In addition, it also should be appreciated that the ferromagnetic powder manufacturing process facilitates construction of the core as multiple components or pieces. Multi-piece ferromagnetic powder cores, each piece made of similar or different magnetic material, may be used for extremely complex shapes or larger core constructions. These individual pieces, of different or similar permeabilities, may be brought together by gluing and/or any other attachment techniques well known to those skilled in the art. This is facilitated, in part, due to the ease of manufacturing and core shaping provided by the powder core process.

In addition, the powder core manufacturing process also facilitates the use of other materials to shape the magnetic field provided by the core structure. For example, it may be desirable to deflect or redirect a certain portion of the created magnetic field away from certain parts of the anatomy. For example, for brain stimulation, it may be desirable to protect the trigeminal nerve from being stimulated and causing discomfort to the patient. This may be accomplished using any number of techniques.

One example technique locates a conductor on a treatment area relative to the protected area. The conductor may act to reduce stimulation of a cutaneous-proximate area on the patient. This may be accomplished by modifying an electric or magnetic field created by the transcutaneous stimulation. Also, it may be accomplished via modification of the electric field through modification of the magnetic flux created by the transcutaneous stimulation.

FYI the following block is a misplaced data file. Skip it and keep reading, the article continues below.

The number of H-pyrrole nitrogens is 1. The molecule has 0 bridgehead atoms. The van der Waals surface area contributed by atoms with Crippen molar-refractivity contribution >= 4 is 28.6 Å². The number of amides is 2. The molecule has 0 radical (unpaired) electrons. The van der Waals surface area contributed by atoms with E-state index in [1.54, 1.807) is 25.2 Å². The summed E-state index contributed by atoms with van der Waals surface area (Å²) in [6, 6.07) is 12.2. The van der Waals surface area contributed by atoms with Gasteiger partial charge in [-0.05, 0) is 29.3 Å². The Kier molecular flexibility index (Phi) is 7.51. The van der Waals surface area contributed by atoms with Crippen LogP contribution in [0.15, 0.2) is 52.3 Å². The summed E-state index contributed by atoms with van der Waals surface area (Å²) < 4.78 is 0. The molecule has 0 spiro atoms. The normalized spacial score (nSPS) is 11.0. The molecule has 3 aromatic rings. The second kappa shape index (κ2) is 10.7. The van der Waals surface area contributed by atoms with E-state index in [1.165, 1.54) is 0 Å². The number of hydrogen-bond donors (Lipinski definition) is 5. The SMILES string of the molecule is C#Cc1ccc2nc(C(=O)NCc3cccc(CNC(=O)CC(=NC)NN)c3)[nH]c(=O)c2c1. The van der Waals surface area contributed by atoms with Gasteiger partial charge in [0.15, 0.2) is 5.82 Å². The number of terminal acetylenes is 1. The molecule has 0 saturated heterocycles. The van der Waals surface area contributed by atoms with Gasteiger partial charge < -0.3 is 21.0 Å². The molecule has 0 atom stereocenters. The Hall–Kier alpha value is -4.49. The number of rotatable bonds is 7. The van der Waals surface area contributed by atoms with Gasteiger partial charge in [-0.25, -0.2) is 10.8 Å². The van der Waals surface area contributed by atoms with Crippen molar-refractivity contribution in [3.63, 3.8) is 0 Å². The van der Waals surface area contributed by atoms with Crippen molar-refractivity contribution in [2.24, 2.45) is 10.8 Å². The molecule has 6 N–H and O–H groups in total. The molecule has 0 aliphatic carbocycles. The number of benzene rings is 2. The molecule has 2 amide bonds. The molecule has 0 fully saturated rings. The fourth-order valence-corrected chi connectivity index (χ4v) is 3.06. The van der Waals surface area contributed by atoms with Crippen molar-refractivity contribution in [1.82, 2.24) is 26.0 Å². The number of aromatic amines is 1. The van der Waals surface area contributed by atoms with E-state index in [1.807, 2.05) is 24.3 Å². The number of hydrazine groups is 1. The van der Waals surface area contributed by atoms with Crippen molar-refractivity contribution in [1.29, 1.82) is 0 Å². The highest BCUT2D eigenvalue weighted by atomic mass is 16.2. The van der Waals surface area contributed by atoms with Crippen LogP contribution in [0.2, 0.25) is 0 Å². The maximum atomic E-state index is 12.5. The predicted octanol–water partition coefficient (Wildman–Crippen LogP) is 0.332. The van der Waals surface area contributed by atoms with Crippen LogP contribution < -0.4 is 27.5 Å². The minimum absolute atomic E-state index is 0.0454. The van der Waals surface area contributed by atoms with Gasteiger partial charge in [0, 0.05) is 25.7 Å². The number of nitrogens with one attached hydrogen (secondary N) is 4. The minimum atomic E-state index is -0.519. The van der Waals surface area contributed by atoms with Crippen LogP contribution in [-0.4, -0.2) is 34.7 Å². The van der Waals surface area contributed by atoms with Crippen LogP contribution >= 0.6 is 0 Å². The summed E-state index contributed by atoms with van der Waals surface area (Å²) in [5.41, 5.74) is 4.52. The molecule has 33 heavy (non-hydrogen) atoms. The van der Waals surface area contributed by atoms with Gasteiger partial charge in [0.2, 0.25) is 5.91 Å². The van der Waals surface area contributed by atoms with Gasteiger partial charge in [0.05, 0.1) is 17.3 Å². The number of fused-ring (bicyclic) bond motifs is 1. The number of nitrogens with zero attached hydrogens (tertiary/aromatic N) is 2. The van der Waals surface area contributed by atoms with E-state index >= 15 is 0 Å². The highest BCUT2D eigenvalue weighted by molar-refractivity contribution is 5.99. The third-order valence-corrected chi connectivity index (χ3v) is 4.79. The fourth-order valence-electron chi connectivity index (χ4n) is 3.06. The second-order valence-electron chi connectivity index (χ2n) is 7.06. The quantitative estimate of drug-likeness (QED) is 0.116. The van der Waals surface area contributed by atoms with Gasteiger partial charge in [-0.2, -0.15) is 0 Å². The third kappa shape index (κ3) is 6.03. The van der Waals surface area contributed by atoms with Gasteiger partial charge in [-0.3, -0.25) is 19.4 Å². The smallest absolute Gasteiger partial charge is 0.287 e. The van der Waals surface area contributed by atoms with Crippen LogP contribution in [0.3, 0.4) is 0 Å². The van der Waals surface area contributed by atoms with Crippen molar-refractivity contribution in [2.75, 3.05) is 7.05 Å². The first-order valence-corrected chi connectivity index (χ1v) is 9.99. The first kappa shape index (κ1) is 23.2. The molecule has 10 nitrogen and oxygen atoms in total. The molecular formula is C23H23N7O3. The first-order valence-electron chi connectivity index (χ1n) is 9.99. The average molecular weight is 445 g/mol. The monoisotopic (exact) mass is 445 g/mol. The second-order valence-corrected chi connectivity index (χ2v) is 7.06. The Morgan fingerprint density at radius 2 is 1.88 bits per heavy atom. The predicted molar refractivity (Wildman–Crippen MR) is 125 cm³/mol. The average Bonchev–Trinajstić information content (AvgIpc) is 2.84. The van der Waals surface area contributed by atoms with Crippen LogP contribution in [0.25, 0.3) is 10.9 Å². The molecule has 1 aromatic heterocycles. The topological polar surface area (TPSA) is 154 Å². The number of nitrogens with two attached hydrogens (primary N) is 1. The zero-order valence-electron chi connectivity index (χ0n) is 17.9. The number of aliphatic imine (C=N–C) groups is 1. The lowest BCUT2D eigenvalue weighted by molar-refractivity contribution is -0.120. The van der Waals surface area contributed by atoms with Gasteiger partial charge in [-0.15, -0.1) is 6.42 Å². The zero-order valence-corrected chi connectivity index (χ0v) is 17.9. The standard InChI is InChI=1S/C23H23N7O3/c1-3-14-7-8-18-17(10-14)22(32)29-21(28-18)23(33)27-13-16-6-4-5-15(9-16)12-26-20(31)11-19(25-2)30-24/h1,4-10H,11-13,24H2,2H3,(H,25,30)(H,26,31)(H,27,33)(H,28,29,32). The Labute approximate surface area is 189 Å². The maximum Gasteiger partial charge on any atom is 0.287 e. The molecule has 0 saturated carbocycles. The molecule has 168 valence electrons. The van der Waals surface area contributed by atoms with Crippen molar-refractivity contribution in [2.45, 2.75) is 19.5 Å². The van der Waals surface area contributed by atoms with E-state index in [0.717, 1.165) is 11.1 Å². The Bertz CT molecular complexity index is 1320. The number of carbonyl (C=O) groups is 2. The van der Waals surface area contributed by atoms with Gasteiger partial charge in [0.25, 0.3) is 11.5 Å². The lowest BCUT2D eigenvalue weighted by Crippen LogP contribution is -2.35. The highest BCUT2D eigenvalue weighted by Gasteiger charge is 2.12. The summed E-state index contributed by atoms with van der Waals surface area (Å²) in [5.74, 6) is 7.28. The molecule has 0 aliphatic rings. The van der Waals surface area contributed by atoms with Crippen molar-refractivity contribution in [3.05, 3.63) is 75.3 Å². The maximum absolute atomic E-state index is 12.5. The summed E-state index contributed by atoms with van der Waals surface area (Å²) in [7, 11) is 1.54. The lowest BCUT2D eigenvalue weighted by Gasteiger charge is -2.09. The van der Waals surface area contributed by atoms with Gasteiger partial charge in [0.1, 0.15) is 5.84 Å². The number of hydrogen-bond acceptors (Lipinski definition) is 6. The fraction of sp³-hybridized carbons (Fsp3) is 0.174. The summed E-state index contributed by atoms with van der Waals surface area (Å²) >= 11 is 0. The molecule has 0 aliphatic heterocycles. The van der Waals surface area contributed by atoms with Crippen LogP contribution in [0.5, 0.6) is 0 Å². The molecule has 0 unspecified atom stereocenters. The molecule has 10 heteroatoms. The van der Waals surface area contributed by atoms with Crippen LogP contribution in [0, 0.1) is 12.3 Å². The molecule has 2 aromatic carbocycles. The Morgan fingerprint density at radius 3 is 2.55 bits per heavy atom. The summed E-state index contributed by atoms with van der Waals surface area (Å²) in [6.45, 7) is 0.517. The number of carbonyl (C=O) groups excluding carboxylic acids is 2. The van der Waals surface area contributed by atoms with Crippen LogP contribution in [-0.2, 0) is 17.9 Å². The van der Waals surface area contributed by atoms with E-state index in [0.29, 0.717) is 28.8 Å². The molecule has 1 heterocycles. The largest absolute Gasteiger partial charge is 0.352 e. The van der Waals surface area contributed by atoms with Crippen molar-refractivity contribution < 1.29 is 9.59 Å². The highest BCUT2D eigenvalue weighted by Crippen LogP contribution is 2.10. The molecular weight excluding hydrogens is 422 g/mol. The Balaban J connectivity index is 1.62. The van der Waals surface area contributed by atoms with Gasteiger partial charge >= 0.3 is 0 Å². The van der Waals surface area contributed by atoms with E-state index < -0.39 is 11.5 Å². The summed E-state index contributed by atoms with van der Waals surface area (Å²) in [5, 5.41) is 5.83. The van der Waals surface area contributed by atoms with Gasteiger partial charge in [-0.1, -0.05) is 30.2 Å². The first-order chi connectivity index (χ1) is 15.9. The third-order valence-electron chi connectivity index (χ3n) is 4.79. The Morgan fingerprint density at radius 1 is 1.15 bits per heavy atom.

FIGS. 1 through 13 provide various examples of core shapes and configurations that are facilitated by the contemplated embodiments. It should be appreciated, however, that FIGS. 1 through 13 are not provided in order to detail every possible shape and configuration contemplated by the invention. Instead, the figures merely provide certain examples to aid in an understanding of just a few of the contemplated embodiments.

Generally, it may be noted that the magnetic cores shown in FIGS. 1 through 13 essentially comprise three sections. Although the cores may not have to be separately constructed in three of such sections, describing their shape as such facilitates further discussion of the shape, and thus is not meant to be limiting in any way.

FIG. 1 will be used to discuss the features of the core. As shown in FIG. 1, a core 100 includes a first section 101, a second section 102 and a third section 103. In the context of FIG. 1 which is a squared off U-shape, second section 102 serves as a bridge connecting first section 101 and third section 103, which serve as the posts or poles for the U-shape. First section 101 is joined with second section 102 at a right angle. Similarly, third section 103 is joined with second section 102 at a right angle. It should be appreciated that these sections may be fabricated as one complete pressed part, or they could be individually pressed and later assembled to form the U-shape.

As shown in FIGS. 2 through 13, various other shapes and configurations that may be modifications or minor alterations are depicted in FIG. 1. For example, as shown in FIG. 2, either ends of the first, second and/or third sections may be angled or chamfered. Such angles or chamfering may be accomplished using any such value, for example using an angle of 45 degrees. Such modifications to the shape of the pole face are used by those skilled in the art to redirect and optimize the spatial distribution of the magnetic field for the intended application. Also, the angled sections may be arc-shaped as shown in FIG. 3.